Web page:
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comp1

[komp] /kɒmp/
noun
1.
verb (used with object)
3.
to compose (type).
Origin
1865-1870
1865-70; shortened form

comp2

[komp] /kɒmp/
noun
1.
a ticket, book, service, etc., provided free of charge to specially chosen recipients.
adjective
2.
complimentary; free of charge:
I received a comp copy of her book.
verb (used with object)
3.
to provide with a comp:
Some casinos comped the biggest spenders, providing rooms and meals on the house.
4.
to provide free of charge:
His meals and drinks at the hotel were often comped.
Origin
1885-90; by shortening of complimentary

comp3

[komp] /kɒmp/
verb (used without object), Jazz.
1.
to accompany a soloist with a succession of irregularly spaced chords that punctuate the rhythm.
Origin
1945-50, Americanism; shortening of accompany

comp4

[komp] /kɒmp/
noun, Often, comps, Informal.
1.
comprehensive (def 4).
Origin
by shortening

comp5

[komp] /kɒmp/
noun, Informal.
1.
compensation: workers' comp;
unemployment comp.
Origin
by shortening

comp.

Dictionary.com Unabridged
Based on the Random House Dictionary, © Random House, Inc. 2014.
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Examples for comp
  • The asphalt comp roofs are too hot to touch in the sun, but the ones under the array are quite cool.
  • No doubt this sequence is a commonplace in a hundred comp-lit courses, but the experience is still tremendous.
  • My first-year comp students had portfolios due yesterday.
  • Those of us who teach developmental writing also teach a freshman comp and/or a lit survey course during the semester.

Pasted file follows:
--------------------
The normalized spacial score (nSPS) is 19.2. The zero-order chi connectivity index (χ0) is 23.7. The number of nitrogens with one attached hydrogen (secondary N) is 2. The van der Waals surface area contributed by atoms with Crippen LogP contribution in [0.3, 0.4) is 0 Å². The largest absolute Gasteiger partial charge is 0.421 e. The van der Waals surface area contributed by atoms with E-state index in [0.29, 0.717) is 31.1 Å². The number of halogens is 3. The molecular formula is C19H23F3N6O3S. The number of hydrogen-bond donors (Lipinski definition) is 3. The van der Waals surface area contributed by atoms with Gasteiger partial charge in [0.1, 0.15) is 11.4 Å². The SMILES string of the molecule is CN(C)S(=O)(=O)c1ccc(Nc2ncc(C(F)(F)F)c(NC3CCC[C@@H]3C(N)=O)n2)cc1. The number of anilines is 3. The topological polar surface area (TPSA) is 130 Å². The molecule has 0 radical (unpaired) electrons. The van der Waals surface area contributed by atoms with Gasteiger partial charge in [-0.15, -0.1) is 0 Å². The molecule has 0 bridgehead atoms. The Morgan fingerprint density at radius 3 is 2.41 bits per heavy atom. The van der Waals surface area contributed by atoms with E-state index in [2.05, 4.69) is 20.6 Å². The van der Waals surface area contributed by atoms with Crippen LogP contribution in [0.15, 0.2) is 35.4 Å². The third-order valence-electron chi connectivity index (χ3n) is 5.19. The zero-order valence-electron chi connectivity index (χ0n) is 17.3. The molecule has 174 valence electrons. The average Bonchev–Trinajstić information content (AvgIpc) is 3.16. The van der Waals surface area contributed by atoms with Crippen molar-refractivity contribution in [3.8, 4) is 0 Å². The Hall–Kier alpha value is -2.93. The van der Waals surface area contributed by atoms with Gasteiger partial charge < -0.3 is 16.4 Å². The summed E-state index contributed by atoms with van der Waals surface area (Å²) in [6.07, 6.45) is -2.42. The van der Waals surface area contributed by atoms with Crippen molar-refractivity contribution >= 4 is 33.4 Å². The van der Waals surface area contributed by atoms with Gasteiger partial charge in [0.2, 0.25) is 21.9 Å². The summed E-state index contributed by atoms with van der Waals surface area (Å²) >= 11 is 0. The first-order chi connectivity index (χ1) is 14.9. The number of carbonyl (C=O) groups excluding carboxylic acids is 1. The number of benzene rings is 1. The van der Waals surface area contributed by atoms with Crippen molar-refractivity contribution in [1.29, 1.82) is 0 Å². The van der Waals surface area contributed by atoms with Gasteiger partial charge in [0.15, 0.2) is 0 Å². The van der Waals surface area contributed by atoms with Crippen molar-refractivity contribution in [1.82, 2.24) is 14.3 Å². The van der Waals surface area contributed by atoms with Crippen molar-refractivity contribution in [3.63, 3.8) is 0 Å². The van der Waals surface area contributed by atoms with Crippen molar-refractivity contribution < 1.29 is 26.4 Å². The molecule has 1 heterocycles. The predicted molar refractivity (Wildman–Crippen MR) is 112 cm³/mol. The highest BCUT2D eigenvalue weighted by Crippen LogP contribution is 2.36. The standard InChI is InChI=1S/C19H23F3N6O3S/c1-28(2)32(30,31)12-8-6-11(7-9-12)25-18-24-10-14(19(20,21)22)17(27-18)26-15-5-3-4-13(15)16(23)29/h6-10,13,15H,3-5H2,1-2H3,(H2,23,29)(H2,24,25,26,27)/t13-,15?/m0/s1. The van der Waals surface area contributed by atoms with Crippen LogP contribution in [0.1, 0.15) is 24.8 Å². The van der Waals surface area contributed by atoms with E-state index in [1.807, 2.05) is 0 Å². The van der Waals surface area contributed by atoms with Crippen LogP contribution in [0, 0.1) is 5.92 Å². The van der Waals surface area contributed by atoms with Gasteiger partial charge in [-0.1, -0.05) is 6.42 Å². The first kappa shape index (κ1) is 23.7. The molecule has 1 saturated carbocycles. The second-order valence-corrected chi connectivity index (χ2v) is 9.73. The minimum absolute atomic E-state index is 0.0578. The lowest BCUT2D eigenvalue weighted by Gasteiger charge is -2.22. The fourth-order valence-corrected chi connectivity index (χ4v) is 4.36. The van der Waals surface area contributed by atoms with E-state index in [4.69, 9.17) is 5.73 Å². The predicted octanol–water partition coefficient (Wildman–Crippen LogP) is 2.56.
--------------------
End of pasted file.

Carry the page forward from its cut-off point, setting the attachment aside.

• Most students don't think about argumentation after they get their required freshman comp course out of the way.
  • Casinos would comp you meals and rooms if you so much as peeked in the door.
  • Actually yes it did, perhaps one day you can sit in on one of my comp sci courses.
British Dictionary definitions for comp

comp

/kɒmp/
noun
1.
a compositor
2.
an accompanist
3.
an accompaniment
4.
a competition
verb
5.
(intransitive) to work as a compositor in the printing industry
6.
to play an accompaniment (to)
Collins English Dictionary - Complete & Unabridged 2012 Digital Edition
© William Collins Sons & Co. Ltd. 1979, 1986 © HarperCollins
Publishers 1998, 2000, 2003, 2005, 2006, 2007, 2009, 2012
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Word Origin and History for comp
n.

"complimentary ticket," 1885, short for complimentary. Meaning "nonpaying guest" is attested by 1930s; generalized to "anything given free" by 1960s. As a verb, by 1974. Related: Comped; comping. As a shortening of compensation (especially worker's/workman's) it was in use by 1970s.

Online Etymology Dictionary, © 2010 Douglas Harper
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Slang definitions & phrases for comp

comp

noun
  1. A complimentary ticket; annie oakley (1885+)
  2. A nonpaying guest at a hotel, restaurant, casino, club, etc (1930s+)
  3. Something given free to a privileged guest or customer: The first was the comps he got in the casino for dropping his $2,000 (1960s+)
  4. Compensation, esp worker's compensation or unemployment compensation: I've got three more weeks of comp coming (1970s+)
verb

: The hotel will comp you for just about anything you want/ Now, because I'm a high roller, everything is comped. I don't pay for anything


The Dictionary of American Slang, Fourth Edition by Barbara Ann Kipfer, PhD. and Robert L. Chapman, Ph.D.
Copyright (C) 2007 by HarperCollins Publishers.
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Related Abbreviations for comp

comp

  1. complimentary
  2. composition (academic course)

comp.

  1. comparative
  2. compensation
  3. compiled
  4. complete
  5. composer
  6. compound
  7. comprehensive
The American Heritage® Abbreviations Dictionary, Third Edition
Copyright © 2005 by Houghton Mifflin Company.
Published by Houghton Mifflin Company. All rights reserved.
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Word Value for comp

10
13
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